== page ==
The emergence of SMART methods -- non-expert platforms for social science and health research

I would like to thank Mark Elliot, Claire Spencer and the MethodsCon team and the National Centre for Research Methods for the opportunity to run my session on  The emergence of SMART methods -- non-expert platforms for social science and health research.

I presented on a new avenue of methods development that my colleague Corey Schimpf (Department of Engineering Education, University at Buffalo) first identified, which he and I are calling smart and approachable methods or AM-Smart for short.



Advances in the integration of smart technology with interdisciplinary methods has created a new genre, approachable modeling and smart methods – AM-Smart for short. AM-Smart platforms address a major challenge for applied and public sector analysts, educators and those trained in traditional methods: accessing the latest advances in interdisciplinary (particularly computational) methods. AM-Smart platforms do so through nine design features. They are (1) bespoke tools that (2) involve a single or small network of interrelated (mostly computational) methods. They also (3) embed distributed expertise, (4) scaffold methods use, (5) provide rapid and formative feedback, (6) leverage visual reasoning, (7) enable productive failure, and (8) promote user-driven inquiry; all while (9) counting as rigorous and reliable tools. Examples include R-shiny programmes, computational modeling and statistical apps, public-sector data management platforms, data visualisation tools, and smart phone apps. Critical reflection on AM-Smart platforms, however, reveals considerable unevenness in these design features, which hamper their effectiveness. A rigorous research agenda is vital. After situating the AM-Smart genre in its historical context and introducing a short list of platforms, we review the above nine features, including a use-case on how AM-Smart platforms ideally work. We end with a research agenda for advancing the AM-Smart genre.

This session will introduce this newly emerging field, provide some examples, and then explore with attendees how to critically engage and develop new smart methods for social science and health research.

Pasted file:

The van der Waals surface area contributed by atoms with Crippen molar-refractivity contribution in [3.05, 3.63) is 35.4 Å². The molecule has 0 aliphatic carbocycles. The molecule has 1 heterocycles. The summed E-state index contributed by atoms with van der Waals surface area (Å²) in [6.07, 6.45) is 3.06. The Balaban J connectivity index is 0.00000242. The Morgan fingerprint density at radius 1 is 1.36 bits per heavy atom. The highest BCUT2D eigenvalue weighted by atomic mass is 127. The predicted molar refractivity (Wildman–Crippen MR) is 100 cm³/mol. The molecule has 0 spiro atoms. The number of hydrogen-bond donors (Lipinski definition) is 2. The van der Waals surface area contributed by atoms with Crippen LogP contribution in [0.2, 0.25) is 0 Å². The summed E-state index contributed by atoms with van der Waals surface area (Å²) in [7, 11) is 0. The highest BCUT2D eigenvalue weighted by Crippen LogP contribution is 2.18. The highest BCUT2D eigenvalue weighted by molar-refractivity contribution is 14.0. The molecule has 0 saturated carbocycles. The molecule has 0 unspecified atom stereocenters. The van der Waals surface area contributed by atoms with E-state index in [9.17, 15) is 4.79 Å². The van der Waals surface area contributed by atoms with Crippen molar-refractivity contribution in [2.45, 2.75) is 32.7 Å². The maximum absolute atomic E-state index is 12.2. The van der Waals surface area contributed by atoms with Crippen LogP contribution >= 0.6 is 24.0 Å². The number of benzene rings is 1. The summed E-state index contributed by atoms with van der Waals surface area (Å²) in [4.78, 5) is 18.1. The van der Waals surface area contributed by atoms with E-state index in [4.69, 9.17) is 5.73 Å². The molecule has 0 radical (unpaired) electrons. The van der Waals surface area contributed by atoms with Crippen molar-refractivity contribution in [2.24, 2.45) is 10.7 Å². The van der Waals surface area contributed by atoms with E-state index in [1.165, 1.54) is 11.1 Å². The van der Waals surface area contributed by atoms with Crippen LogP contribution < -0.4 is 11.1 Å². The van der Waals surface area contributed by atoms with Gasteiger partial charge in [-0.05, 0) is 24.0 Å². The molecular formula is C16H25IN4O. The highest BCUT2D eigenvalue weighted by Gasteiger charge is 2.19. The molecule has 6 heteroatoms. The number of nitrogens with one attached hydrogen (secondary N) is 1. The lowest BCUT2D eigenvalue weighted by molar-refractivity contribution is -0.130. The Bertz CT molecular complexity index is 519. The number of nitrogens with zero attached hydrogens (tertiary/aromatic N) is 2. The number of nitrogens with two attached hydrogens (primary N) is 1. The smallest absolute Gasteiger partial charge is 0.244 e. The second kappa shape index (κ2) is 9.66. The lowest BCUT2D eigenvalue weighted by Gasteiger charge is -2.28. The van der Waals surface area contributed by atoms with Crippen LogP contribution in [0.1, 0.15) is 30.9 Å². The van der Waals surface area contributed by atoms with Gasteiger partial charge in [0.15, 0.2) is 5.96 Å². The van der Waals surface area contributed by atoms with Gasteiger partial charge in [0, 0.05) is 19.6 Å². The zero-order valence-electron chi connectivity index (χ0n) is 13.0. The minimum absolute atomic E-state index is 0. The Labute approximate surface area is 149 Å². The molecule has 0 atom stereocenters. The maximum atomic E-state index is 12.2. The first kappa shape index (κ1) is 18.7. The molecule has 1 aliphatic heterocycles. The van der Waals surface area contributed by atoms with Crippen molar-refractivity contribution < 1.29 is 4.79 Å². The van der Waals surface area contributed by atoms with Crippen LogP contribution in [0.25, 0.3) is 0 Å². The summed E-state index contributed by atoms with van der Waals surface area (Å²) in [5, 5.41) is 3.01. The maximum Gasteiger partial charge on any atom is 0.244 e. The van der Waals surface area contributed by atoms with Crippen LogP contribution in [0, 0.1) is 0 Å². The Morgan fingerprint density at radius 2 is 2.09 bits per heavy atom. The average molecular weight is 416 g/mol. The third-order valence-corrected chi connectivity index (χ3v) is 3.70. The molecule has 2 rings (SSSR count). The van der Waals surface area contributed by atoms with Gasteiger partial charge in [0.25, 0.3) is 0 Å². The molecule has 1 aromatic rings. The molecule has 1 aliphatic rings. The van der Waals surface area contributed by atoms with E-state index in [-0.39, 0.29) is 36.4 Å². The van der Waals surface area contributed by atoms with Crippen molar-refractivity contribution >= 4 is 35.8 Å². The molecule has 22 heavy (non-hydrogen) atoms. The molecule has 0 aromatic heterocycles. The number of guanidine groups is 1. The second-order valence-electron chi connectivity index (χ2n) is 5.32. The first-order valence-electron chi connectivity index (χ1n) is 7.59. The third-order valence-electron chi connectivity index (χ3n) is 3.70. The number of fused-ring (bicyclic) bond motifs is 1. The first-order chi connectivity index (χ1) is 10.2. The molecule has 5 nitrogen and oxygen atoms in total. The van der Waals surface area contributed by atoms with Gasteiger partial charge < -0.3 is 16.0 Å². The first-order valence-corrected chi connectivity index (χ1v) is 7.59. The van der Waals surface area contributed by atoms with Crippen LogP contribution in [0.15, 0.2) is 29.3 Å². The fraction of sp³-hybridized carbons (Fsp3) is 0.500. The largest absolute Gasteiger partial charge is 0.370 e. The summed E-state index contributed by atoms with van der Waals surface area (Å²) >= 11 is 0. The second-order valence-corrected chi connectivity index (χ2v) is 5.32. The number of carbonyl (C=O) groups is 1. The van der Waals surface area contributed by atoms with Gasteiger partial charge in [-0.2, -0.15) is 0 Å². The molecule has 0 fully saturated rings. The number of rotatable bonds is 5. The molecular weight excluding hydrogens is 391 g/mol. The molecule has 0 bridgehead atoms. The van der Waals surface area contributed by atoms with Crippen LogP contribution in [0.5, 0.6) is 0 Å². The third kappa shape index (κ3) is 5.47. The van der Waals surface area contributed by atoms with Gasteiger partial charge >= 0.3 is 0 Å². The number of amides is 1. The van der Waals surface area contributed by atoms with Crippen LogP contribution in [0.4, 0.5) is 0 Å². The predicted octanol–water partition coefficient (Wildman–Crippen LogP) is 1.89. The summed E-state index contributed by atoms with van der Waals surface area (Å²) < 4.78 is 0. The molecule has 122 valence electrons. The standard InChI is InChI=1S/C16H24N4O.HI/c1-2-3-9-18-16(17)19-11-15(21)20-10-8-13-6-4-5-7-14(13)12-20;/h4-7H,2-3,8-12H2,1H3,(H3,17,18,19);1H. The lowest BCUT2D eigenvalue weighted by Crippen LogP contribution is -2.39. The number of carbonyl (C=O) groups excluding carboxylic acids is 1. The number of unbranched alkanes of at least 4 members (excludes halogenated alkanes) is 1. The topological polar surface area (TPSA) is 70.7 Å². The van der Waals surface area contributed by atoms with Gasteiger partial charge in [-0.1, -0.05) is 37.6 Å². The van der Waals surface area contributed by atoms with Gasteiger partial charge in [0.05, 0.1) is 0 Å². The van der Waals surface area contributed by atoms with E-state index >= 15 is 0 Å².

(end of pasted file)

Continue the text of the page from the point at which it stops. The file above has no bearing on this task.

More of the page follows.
The goal is to
Examine the utility of this field
Identify key concerns
Sketch out ideas for possible AM-Smart methods
Explore possible collaborations or venues for future research


CLICK HERE for the PDF of the Power Point

CLICK HERE for the paper ON AM-Smart Methods (Open Access)

CLICK HERE to explore COMPLEX-IT and its software, tutorials, etc.

CLICK HERE for a published article on COMPLEX-IT

CLICK HERE for Big Data Mining and Complexity


Much thanks to those who participated in the event. 

Here are the questions we came up with as a function of the workshop discussions:

How do AM-Smart methods impact learning due to the speed at which we they work?
The value or ramifications of datasets that have not been understood?
The value of pausing and slow science.
When is it good to have slow versus fast science?
In terms of scaffolding how do we make sure of not cutting corners.
How do we decide what to use based on different context and users and different levels of expertise.
The importance of co-production.
Throwing the baby out with the bathwater by critiquing conventional methods without being as critical of AM-Smart method. Are they actually learning what we want them to learn?
Where is the learning taking place or not taking place?
Are we smart enough for AM-Smart methods?
The value of gaming environments for AM-Smart environments?
This tends to favour fast processing.

One of the outcomes of the workshop was the value of figuring out how to add qualitative information to the clustering or classification methods regularly used in many AM-Smart methods.

Another was how to integrate, via smart design, qualitative and quantitative information to evidence both aspects of corroboration of insights as well as gaps in understanding.

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